You go out to eat on a Friday night. You’re having a great time. The server brings by the check, and you casually put your credit card in the folder.
The server has your card company, your card number, your expiration date, your name, and that security code on the back. The server may have a scanner which lifts all of this, and your address; or, the server may jot it all down and look your address up online.
Now, the server has all needed either to make online orders, or to sell your data to bigger thieves who will manufacture a duplicate card.
I had this happen to me. In fact, I’ve had my card data stolen 4 times, all in different ways. In my opinion, the proper punishment would be to contact all other people whose data was lifted and offer them the opportunity to serve on the firing squad.
You can go to the website mentioned in the article, and key in your report. There it goes. I’ve sent it off into the hinterlands before. Apparently, nothing ever happens unless you are an employee of the U.S. Attorney’s office as was the victim in the news article.
You can try calling local law enforcement: “This is now a federal matter, report it online.” You report it online and never hear from anyone again. However, upon my credit card fraud unit alerting me to one stolen data transaction, I demanded to know the delivery address given by the thief. Then, I looked up the address to figure out which governmental entity had jurisdiction, and called the local police department there. Unlike my last efforts to do this, a super-sharp police sergeant from a small town in Pennsylvania literally ran down the guy using my data to make orders which he had mailed to his own address. Turns out, the guy had been duped by a “Make money at home!” scheme, running what he thought was a package forwarding service for people absent from home a long time. Instead, the guy served as the patsy to make orders using stolen credit card data, and forward them from his own address to another. But, the sergeant was all over the case. But, since the next address in the line of delivery was in another state, there was nothing else he could do locally. That report I made at the federal website…. Did someone compile my report with others, and use it in a prosecution? Possibly, but I’ve never heard back from any of my online fraud reports. Off they go….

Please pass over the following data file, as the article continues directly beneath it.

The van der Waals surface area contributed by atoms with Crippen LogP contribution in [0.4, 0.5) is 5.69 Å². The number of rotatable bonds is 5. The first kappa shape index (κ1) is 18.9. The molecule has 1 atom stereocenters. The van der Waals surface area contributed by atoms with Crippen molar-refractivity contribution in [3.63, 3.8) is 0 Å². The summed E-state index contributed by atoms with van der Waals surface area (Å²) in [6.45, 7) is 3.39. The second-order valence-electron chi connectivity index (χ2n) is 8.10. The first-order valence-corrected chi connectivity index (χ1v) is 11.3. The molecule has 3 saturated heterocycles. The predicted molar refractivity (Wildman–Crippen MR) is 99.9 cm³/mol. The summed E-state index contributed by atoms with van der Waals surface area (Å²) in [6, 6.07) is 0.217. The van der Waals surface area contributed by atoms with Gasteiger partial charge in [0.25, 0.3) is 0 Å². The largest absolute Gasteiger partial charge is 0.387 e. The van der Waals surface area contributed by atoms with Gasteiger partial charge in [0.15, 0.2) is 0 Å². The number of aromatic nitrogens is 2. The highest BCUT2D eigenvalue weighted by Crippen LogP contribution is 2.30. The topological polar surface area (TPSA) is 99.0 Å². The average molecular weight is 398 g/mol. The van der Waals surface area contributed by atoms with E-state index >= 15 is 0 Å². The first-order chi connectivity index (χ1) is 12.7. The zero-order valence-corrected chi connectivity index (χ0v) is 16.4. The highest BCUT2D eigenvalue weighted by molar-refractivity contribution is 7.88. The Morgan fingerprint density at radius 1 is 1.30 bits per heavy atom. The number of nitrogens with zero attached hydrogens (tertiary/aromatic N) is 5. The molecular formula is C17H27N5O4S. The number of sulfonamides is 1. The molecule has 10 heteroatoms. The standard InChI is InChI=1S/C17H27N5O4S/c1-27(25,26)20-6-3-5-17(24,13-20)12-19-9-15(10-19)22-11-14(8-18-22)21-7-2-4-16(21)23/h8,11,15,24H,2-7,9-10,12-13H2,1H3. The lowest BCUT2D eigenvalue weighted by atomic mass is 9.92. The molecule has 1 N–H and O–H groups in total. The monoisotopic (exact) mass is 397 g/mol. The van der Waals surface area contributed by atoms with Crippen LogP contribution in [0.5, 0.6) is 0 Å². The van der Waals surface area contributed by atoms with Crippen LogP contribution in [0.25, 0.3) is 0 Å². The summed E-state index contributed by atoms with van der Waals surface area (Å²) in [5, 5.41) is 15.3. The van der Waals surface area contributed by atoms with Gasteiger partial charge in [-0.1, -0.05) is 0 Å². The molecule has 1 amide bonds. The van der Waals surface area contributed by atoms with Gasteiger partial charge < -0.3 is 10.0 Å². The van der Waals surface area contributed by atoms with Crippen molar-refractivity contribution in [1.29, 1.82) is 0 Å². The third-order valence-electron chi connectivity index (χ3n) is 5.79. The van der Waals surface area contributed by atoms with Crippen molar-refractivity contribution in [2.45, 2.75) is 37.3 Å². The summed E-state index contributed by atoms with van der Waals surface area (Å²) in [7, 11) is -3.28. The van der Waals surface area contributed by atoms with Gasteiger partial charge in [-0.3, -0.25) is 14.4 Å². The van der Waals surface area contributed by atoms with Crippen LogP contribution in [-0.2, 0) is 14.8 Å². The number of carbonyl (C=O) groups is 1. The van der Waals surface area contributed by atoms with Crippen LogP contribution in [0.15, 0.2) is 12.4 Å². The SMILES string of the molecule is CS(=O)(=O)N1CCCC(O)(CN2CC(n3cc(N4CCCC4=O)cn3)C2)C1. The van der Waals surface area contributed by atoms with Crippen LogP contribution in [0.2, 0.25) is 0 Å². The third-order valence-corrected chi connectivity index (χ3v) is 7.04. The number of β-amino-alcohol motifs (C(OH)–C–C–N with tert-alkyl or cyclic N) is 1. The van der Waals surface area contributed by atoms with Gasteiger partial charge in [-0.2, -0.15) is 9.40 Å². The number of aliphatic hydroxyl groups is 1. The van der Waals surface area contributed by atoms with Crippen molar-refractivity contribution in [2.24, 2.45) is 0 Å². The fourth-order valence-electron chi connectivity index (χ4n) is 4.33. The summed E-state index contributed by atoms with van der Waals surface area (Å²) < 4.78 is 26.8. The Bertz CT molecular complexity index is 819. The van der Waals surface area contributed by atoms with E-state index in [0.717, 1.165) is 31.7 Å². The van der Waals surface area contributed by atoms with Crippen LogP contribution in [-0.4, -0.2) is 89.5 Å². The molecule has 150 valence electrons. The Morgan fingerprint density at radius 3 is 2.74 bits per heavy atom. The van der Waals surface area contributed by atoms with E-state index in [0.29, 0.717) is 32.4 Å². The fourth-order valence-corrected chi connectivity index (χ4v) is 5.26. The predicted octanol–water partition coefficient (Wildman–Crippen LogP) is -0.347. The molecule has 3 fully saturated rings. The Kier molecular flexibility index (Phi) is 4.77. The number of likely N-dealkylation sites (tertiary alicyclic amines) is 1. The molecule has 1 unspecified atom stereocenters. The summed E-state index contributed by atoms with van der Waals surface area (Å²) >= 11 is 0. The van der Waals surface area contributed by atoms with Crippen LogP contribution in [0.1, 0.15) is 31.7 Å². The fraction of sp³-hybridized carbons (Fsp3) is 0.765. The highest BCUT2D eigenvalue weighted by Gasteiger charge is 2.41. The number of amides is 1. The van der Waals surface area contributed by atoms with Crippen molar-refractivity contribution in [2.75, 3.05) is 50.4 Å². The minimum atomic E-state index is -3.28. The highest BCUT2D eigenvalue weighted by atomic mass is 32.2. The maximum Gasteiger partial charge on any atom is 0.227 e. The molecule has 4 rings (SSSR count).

Nonetheless, congratulations to law enforcement officers for catching David Masoner. These thieves are a blight on society.
By the way liberals who just love big government: our government facilitates some of this theft. My personal background data was lifted by hackers who broke into the government employee database. That included my social security number, my mother’s maiden name, and lots of other stuff that you might use to answer those security questions. I will never know for sure that this data breach opens me up to credit card fraud, but using some of this information that no one else ought to know, one thief then tricked my credit card company into changing my online banking information so that I would never receive any statement to review for fraudulent charges.
Here’s another example. You parents know that, even if your income will disqualify your new high school graduate for financial aid to go to college, you have to fill out that huge, intrusive FAFSA form anyway. They want to know all about you. Guess what? The IRS has access to it. And, their access tool got breached. Thanks, Big Brother. And, the Left in this country want the government to have all information about you and control every aspect of your life. Right. Make America Great Again. Make the swamp smaller while we are draining it. There are reasons for limited self-government.
Now, I pay cash in restaurants — and I watch my statement online very closely. And,